Bill Gate's Blog on Climate Change
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4 signs of progress on climate change
By Bill Gates
| December 12, 2017
I’m in Paris for the big meeting on climate change hosted by President Macron. Leaders from around the world are here to take stock of the progress the world is making on this urgent challenge.
This is a pivotal moment. We need to adapt to the climate change that is already affecting the planet, and develop new tools that will keep the problem from getting worse. Innovation is key to doing both. Scientific advances in crop science, for example, will help farmers deal with changing weather patterns. And energy research will make it possible to power modern life—the way we live, work, travel, and make things—without adding more greenhouse gases to the atmosphere.
The good news is that there’s a lot of progress to report on both fronts. Here’s an overview of the developments I’ll be highlighting in Paris.
More partners are chipping in on clean energy. The world needs to invest much more in energy research than it has been. Two years ago, 20 countries launched an effort called Mission Innovation in which they committed to doubling their spending on energy R&D by 2020. Today, Mission Innovation has grown to 23 members, raising the group’s total commitment to more than $30 billion.
The growing list of partners also includes the private sector. In 2015 we started the Breakthrough Energy Coalition, a group of investors who are supporting entrepreneurs working on new sources of clean energy. Today the BEC is adding 15 companies, banks, funds, and institutional investors. The members of the BEC have committed billions of dollars to creating new energy companies and commercializing new energy products.
Just as important, we’ll also be working to speed up the pace of progress. The world can’t afford to wait the decades that it usually takes to develop promising technology, find investors, connect with governments willing to roll it out, and reach customers. Our goal is to bring ideas out of the lab and into the market much faster.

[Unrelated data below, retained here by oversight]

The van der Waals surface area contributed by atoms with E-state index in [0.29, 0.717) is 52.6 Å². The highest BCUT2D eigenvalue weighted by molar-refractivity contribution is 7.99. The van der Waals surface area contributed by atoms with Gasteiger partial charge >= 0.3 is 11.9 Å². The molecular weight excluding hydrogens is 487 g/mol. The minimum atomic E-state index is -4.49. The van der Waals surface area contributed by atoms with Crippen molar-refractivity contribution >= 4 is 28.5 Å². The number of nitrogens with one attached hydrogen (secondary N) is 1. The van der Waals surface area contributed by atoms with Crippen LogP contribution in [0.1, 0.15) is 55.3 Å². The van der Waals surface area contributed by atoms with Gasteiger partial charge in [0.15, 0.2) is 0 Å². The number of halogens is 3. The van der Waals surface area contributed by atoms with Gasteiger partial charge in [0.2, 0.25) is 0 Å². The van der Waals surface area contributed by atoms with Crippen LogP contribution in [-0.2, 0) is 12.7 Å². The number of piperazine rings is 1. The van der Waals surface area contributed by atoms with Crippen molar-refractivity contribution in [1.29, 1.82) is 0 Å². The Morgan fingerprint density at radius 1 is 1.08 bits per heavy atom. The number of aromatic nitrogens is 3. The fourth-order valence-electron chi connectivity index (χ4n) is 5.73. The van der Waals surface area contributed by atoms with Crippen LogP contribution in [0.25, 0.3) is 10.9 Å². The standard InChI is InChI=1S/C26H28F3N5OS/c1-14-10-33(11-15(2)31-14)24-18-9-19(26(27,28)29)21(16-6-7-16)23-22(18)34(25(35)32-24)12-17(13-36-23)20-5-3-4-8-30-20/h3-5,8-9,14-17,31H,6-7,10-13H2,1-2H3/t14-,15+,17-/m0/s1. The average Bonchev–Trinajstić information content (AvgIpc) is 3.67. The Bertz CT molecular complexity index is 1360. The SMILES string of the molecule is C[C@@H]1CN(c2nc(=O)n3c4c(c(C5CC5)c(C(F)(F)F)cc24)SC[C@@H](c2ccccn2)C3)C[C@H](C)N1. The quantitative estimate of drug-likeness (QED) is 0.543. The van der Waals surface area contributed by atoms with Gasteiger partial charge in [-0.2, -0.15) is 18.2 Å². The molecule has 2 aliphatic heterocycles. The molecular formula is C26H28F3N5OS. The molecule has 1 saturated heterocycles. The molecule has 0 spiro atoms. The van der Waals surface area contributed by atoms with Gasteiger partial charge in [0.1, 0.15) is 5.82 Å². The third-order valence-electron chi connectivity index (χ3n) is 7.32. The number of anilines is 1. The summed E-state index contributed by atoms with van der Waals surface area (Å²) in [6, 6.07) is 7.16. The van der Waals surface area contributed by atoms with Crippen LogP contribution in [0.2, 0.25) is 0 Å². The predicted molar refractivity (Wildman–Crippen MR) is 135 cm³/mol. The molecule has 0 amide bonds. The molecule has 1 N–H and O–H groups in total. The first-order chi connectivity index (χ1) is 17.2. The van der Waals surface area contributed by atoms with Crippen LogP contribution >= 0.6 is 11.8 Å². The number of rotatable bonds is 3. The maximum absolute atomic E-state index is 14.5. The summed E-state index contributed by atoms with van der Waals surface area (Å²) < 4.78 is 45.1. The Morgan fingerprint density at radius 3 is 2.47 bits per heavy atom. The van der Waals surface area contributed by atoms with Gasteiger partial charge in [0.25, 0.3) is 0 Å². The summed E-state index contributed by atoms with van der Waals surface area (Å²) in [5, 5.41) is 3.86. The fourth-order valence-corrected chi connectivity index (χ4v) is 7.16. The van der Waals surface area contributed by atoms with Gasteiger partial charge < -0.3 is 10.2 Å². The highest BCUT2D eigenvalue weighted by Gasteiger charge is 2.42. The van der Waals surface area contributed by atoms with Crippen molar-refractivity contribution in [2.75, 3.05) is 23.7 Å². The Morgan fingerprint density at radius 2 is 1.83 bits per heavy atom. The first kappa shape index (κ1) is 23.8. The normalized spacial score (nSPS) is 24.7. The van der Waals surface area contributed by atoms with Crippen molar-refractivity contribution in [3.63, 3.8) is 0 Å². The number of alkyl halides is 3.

That’s why I’m excited that these partners are working together like never before. Public and private funding for energy research often isn’t coordinated, which is one reason some promising technologies never make it to market. The members of Mission Innovation and the BEC will bridge that gap. They’ll work together to match cutting-edge scientists in government labs with investors who can help turn their ideas into products. They’ll also partner with governments to make it easier to create and deploy new tools. As a first step, the BEC will work with four countries—Canada, Mexico, France, and the United Kingdom—as well as the European Commission on ways to coordinate public and private efforts.
Our $1 billion clean-energy investment fund is up and running. Breakthrough Energy Ventures has hired a staff of accomplished investors, company builders, scientists, and technologists. They have identified five areas that are especially promising but also underfunded. This is where we will focus our investments: